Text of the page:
Geneology data research sites

  johndrew 19:45 18 Sep 2012

For some time I have toyed with doing research on my family but have done little about it. The Daily Mail is currently doing a promotion of a site which has a substantial level of data; this has stimulated me to have a better look at the research.

I know several here are also involved in researching their histories and wondered if there are better sources than Findmypast and Ancestry which appear to be two of the larger sites.

Any suggestions or advice would be appreciated.

With thanks in anticipation.

  Bing.alau 13:10 19 Sep 2012

May not be the right thread for this revelation, but I never found out until I joined the forces that my mum and dad weren't married. So that's why I don't care when somebody calls me a bastard. They are stating the truth. I've just realised I have left myself open to some abuse from my pal Brumas.

  spuds 14:14 19 Sep 2012

Over the years I have tried to do a family history, and at times the results can become rewarding or perhaps misleading with headaches burning the night oil trying to locate connections. It can get very addictive.

If you have a local library, then try there, because the staff might be very knowledgeable on this subject, more than perhaps you may realise.

Another suggestion is to have a look at Amazon or eBay, because there can be some real gems available via those means, especially books that cover the subject in more concise detail. Reading the reviews about the books first will provide even bigger and better results, because someone may have done some of the legwork for you already. Some books will even tell you how to find information from abroad in some of the remotest or off-beat track places, if your family roots and discoveries go that far.

Through my own research I have been able to pick up a couple well out of print local history books, that involved my late father. From that came quite a few surprises, which brought the question of "Why didn't I ask more questions when certain people and family member's were alive". A simple oversight, which most of us do, but well worth considering perhaps now and to the future, if you have past and present family around.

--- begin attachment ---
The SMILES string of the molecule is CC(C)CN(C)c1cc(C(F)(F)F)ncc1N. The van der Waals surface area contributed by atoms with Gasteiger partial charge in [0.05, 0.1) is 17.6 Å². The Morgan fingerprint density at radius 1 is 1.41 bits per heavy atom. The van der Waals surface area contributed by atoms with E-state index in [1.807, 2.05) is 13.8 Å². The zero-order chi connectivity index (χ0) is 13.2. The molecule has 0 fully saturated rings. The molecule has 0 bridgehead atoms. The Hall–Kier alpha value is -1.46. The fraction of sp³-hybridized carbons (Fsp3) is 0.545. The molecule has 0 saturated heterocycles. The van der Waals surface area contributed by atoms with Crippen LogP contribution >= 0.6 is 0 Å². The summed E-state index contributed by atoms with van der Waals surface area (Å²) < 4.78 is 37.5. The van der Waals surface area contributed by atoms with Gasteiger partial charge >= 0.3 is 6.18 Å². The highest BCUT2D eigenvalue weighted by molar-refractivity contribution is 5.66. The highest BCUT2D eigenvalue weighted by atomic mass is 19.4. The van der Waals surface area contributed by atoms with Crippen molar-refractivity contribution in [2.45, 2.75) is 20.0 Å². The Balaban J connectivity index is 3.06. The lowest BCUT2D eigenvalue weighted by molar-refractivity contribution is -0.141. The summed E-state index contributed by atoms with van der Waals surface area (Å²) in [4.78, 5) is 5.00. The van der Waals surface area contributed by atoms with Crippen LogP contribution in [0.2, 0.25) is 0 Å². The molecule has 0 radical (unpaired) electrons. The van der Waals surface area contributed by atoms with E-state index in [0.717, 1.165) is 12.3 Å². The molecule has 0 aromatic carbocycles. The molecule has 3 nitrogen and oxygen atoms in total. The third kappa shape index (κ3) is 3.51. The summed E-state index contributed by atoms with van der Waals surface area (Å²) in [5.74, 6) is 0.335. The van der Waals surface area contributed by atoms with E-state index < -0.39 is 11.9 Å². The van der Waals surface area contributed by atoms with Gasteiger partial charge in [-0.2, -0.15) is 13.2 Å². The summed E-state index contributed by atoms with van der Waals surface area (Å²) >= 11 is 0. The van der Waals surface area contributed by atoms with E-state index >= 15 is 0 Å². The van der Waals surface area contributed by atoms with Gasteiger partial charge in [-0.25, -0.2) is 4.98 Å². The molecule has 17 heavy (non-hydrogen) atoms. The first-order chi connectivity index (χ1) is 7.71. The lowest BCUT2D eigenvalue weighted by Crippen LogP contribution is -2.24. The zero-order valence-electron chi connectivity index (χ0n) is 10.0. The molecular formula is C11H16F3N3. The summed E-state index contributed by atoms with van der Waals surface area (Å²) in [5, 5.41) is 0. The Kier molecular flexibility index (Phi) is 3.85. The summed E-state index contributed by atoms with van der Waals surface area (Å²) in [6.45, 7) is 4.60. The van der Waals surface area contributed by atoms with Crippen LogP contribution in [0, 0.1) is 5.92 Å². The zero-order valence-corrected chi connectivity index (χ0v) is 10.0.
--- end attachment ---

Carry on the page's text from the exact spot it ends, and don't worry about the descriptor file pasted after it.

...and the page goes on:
Brumas 15:01 19 Sep 2012

Bing.alau as if..... ;o}

  simonjary 15:22 19 Sep 2012

If you have a relative using Ancestry you can ask them to "share" the online with you. You need to register but don't need to pay for a subscription.

  chub_tor 16:10 19 Sep 2012

I use findmypast for the major part of my searches (yes it is expensive but seems to be pretty good) but you can get an awful lot of stuff from freebmd and freecen. Where we have run into trouble is on my wife's side as her father was born in India and he was the son of a soldier serving in the army during the early 1900s and married in Bangalore. Still at a dead end there and it looks as if we need to access military records which are not available online.

  Picklefactory 17:31 19 Sep 2012

Whilst it can be a bit annoying and throw up quite a few false trails, I've also found quite a lot of extremely useful info from, and also found a few distant relatives, one of whom had dug far deeper than I'd managed and gave me some very valuable pieces of info. I also got a few very old photos of some of my ancestors through that route.

Be warned, as mentioned above, it can become quite addictive, but not necessarily expensive. The cost, i think, depends on how quickly you want to establish your info and how patient you are in spending time digging through free/cheaper options. I've taken a sabbatical for quite a while now, as i overdosed on it a bit, but it is extremely interesting.

  Woolwell 18:18 19 Sep 2012

chub_tor. Many of the military records are now online especially through findmypast. If you have the time then you can travel to the PRO at Kew. The regimental pay records can be very useful as they often record a list of dependants at the back. There is also a record of Army births overseas (also on findmypast). This includes India. I have relatives who served in India in the 1800's and have been able to trace them.

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